It's been a big day. I got up early and called the State Revenue people, and a nice lady set up an 18-month plan for me - $100 a month, with $400 down - and took off almost $1000 in penalties and interest. I didn't ask for that, because it's my debt and I owe it. But I'm grateful.
I went to Fort Wayne today to return two items from Chico's. I went to Christopher & Banks and spent the money I got back, and got a skirt, two cardigans, a jacket, and two tops. And it's much more my style. Teal and burgundy are big this year, so I'm happy. I didn't find anything at Charming Charlie, finally got the Nantucket Briar perfume that I've wanted for a year and a half at The Rustic Hutch, and ate at Chipotle.
It's a little sentimental going to Christopher & Banks because we went together so often. But they need to get worse music. I got a bit choked up in the dressing room when I heard Don Henley sing, "I'm learning to live without you now, but I miss you." And if that wasn't enough, the next song was "Leather & Lace." It came out when we lived in Springfield, and I remember that we made love to it. I still love it, but it makes me cry - I'm glad I was in the dressing room when I heard it. The only other song that I remember we made love to is "Sad-Eyed Lady of the Lowlands," and I don't expect to hear that over anybody's speaker system.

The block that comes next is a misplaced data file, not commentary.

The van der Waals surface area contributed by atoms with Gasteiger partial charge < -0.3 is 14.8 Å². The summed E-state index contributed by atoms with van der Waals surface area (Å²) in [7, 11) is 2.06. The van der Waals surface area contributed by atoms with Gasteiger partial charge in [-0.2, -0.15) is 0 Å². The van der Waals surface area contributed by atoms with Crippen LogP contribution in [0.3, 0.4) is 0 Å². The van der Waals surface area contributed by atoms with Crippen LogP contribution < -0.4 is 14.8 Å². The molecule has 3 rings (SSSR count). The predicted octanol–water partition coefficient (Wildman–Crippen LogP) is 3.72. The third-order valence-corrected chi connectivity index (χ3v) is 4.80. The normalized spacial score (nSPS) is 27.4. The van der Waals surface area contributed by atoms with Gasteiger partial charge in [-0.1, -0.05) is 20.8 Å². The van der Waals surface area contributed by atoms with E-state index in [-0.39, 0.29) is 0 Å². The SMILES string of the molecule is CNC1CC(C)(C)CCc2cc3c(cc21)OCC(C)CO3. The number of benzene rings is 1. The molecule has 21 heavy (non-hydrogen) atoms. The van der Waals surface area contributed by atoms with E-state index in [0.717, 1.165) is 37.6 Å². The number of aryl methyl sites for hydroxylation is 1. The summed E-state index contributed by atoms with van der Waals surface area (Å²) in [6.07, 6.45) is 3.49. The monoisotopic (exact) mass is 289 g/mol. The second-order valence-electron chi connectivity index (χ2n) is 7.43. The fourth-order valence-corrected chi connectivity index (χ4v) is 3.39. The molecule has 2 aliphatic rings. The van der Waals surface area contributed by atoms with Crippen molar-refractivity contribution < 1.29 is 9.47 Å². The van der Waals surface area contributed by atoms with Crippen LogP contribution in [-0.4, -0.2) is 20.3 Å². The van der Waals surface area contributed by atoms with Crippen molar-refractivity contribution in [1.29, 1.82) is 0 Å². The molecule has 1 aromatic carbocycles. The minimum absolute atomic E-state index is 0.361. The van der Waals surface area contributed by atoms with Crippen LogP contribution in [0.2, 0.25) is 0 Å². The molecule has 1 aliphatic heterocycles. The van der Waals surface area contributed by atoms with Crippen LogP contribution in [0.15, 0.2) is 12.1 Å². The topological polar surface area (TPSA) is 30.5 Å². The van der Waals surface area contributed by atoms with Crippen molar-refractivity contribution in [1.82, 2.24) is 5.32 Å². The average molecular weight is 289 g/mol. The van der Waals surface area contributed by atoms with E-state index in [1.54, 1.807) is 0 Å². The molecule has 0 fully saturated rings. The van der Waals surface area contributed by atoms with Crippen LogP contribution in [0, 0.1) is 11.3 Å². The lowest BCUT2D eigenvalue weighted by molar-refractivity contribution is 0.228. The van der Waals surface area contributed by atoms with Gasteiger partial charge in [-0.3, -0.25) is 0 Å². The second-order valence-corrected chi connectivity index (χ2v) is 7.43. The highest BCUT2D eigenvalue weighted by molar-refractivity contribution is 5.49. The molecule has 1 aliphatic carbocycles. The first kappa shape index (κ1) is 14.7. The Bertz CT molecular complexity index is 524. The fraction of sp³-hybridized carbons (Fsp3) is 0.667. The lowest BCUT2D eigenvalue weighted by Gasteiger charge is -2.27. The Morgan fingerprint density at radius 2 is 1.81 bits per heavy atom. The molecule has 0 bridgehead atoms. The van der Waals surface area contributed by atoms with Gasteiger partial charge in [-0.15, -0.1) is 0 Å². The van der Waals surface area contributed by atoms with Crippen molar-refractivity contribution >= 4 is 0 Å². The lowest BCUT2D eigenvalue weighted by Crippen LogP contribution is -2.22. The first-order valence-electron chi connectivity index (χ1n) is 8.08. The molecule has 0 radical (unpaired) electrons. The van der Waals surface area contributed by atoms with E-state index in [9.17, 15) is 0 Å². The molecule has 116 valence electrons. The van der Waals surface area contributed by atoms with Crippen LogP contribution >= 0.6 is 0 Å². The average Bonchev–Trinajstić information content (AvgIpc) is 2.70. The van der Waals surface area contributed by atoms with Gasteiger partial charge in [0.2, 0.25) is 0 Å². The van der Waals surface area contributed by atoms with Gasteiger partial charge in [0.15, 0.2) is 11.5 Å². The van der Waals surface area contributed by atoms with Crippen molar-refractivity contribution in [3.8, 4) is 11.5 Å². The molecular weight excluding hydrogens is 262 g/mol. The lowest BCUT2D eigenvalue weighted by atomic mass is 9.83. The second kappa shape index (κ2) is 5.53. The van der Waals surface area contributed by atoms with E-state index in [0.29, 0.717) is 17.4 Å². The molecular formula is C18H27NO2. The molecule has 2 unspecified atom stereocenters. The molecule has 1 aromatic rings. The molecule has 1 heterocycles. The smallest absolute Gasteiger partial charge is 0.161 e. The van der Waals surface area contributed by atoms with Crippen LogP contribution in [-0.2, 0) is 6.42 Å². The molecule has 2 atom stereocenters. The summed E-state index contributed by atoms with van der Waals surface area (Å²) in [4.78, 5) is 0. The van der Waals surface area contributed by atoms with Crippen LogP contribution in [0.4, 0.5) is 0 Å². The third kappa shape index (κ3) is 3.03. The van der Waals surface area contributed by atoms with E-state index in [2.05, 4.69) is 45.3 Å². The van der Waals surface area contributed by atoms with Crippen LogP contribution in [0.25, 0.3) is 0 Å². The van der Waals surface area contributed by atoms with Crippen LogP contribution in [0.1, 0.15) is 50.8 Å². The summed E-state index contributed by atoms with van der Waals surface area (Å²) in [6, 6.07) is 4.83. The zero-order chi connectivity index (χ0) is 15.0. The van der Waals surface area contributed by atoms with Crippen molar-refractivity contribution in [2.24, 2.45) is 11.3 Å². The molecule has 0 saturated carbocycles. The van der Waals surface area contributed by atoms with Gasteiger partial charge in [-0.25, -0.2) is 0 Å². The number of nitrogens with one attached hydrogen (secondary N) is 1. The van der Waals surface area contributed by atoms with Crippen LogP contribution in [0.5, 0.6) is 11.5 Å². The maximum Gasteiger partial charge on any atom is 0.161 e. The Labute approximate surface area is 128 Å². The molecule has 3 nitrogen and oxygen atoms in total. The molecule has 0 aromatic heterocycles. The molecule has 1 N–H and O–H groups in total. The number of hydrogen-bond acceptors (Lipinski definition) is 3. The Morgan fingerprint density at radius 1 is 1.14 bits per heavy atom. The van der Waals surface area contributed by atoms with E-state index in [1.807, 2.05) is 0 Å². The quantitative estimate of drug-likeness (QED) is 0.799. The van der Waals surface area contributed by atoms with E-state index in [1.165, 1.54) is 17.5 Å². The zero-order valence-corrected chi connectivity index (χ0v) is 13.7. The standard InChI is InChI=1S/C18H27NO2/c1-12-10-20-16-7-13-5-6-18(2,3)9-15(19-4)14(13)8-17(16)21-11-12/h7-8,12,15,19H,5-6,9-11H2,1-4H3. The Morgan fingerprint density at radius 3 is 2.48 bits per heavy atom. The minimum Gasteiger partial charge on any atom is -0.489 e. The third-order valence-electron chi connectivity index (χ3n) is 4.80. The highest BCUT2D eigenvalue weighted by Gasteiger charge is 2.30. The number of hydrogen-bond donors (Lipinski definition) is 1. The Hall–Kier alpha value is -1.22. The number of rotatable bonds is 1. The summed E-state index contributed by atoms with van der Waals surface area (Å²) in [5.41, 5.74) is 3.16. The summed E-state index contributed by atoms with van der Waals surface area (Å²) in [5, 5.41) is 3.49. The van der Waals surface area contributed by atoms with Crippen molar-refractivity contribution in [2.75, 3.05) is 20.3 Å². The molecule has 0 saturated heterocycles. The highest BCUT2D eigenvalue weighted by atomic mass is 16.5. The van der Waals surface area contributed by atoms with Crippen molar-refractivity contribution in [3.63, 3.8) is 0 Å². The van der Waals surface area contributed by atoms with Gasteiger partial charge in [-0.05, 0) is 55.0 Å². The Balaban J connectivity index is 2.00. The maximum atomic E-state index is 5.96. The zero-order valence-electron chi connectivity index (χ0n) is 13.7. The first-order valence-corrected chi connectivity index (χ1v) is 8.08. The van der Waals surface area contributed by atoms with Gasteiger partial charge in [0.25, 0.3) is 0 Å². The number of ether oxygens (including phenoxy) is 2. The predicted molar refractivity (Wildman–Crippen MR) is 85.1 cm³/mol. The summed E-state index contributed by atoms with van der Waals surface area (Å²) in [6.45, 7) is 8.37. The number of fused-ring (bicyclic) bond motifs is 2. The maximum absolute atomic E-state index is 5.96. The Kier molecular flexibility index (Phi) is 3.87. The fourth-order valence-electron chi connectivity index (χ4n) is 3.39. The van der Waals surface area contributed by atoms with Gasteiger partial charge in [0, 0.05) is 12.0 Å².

I don't miss sex as such - I miss you. I enjoyed sex with you because I loved you, not the other way around. And when your CHF got worse and it wasn't possible anymore, that was not a problem. There are things much more intimate than sex, like cuddling up in bed at night and discussing theology. That I couldn't have lived without!
I enjoyed the drive to Fort Wayne and back. The leaves are turning and most of the harvest is in. It was sunny and 70 - a beautiful day. I had Clapton's Unplugged CD on. You said you would pay to listen to Emma Thompson read the phonebook. I'd pay to hear Chuck Lavelle play the piano. I kept playing "Alberta" over and over.
Which makes me think: If you run into your Aunt Alberta, you should play the song for her. She'd get a laugh out of it. It's rather like me buying the 45 of "Maggie Mae" for Mama, when the people at Greenville General started calling her that. After hearing the song, she laughed and told them she appreciated the compliment.
I need to get all of us off to bed. Go listen to some Fleetwood Mac and think about me.
Love you forever,
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